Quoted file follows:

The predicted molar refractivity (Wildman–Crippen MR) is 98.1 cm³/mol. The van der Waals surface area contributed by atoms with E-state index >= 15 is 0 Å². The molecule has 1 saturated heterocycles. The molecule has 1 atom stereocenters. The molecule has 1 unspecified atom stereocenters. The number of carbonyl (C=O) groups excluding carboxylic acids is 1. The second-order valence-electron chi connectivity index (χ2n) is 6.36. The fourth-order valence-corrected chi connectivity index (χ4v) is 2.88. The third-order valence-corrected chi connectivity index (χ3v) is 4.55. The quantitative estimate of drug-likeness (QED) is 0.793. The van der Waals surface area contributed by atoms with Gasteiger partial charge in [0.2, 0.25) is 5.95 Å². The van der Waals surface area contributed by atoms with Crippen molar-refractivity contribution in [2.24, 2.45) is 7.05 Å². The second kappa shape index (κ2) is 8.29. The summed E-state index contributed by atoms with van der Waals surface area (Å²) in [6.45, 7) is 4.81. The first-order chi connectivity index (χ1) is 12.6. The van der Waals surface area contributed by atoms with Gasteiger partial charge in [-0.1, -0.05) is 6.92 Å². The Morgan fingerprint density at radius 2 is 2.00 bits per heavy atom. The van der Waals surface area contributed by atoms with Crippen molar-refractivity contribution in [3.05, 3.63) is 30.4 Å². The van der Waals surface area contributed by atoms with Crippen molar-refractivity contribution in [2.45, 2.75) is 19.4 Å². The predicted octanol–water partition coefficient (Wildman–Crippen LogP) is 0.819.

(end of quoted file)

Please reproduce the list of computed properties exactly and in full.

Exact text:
The predicted molar refractivity (Wildman–Crippen MR) is 98.1 cm³/mol. The van der Waals surface area contributed by atoms with E-state index >= 15 is 0 Å². The molecule has 1 saturated heterocycles. The molecule has 1 atom stereocenters. The molecule has 1 unspecified atom stereocenters. The number of carbonyl (C=O) groups excluding carboxylic acids is 1. The second-order valence-electron chi connectivity index (χ2n) is 6.36. The fourth-order valence-corrected chi connectivity index (χ4v) is 2.88. The third-order valence-corrected chi connectivity index (χ3v) is 4.55. The quantitative estimate of drug-likeness (QED) is 0.793. The van der Waals surface area contributed by atoms with Gasteiger partial charge in [0.2, 0.25) is 5.95 Å². The van der Waals surface area contributed by atoms with Crippen molar-refractivity contribution in [2.24, 2.45) is 7.05 Å². The second kappa shape index (κ2) is 8.29. The summed E-state index contributed by atoms with van der Waals surface area (Å²) in [6.45, 7) is 4.81. The first-order chi connectivity index (χ1) is 12.6. The van der Waals surface area contributed by atoms with Gasteiger partial charge in [-0.1, -0.05) is 6.92 Å². The Morgan fingerprint density at radius 2 is 2.00 bits per heavy atom. The van der Waals surface area contributed by atoms with Crippen molar-refractivity contribution in [3.05, 3.63) is 30.4 Å². The van der Waals surface area contributed by atoms with Crippen molar-refractivity contribution in [2.45, 2.75) is 19.4 Å². The predicted octanol–water partition coefficient (Wildman–Crippen LogP) is 0.819.